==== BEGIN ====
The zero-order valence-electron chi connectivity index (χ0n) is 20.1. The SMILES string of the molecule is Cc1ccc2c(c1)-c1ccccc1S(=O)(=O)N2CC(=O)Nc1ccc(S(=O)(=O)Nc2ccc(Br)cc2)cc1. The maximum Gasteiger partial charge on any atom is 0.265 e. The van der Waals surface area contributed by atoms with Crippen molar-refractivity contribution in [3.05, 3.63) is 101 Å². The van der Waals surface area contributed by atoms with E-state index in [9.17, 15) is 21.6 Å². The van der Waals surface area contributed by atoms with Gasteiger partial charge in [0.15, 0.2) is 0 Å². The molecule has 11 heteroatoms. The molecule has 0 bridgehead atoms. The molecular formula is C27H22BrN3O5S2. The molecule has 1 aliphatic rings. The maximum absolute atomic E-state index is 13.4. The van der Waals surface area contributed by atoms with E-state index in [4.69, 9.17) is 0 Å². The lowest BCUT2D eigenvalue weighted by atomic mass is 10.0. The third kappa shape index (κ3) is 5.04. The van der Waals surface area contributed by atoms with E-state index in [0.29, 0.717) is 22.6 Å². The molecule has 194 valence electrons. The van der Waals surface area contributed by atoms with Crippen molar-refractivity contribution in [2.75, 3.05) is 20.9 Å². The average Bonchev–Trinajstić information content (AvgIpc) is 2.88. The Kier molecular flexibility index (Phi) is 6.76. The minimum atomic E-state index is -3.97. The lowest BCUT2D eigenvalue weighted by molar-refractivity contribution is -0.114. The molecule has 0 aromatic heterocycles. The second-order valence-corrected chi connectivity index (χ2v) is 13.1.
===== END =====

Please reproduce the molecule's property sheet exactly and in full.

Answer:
The zero-order valence-electron chi connectivity index (χ0n) is 20.1. The SMILES string of the molecule is Cc1ccc2c(c1)-c1ccccc1S(=O)(=O)N2CC(=O)Nc1ccc(S(=O)(=O)Nc2ccc(Br)cc2)cc1. The maximum Gasteiger partial charge on any atom is 0.265 e. The van der Waals surface area contributed by atoms with Crippen molar-refractivity contribution in [3.05, 3.63) is 101 Å². The van der Waals surface area contributed by atoms with E-state index in [9.17, 15) is 21.6 Å². The van der Waals surface area contributed by atoms with Gasteiger partial charge in [0.15, 0.2) is 0 Å². The molecule has 11 heteroatoms. The molecule has 0 bridgehead atoms. The molecular formula is C27H22BrN3O5S2. The molecule has 1 aliphatic rings. The maximum absolute atomic E-state index is 13.4. The van der Waals surface area contributed by atoms with E-state index in [4.69, 9.17) is 0 Å². The lowest BCUT2D eigenvalue weighted by atomic mass is 10.0. The third kappa shape index (κ3) is 5.04. The van der Waals surface area contributed by atoms with E-state index in [0.29, 0.717) is 22.6 Å². The molecule has 194 valence electrons. The van der Waals surface area contributed by atoms with Crippen molar-refractivity contribution in [2.75, 3.05) is 20.9 Å². The average Bonchev–Trinajstić information content (AvgIpc) is 2.88. The Kier molecular flexibility index (Phi) is 6.76. The minimum atomic E-state index is -3.97. The lowest BCUT2D eigenvalue weighted by molar-refractivity contribution is -0.114. The molecule has 0 aromatic heterocycles. The second-order valence-corrected chi connectivity index (χ2v) is 13.1.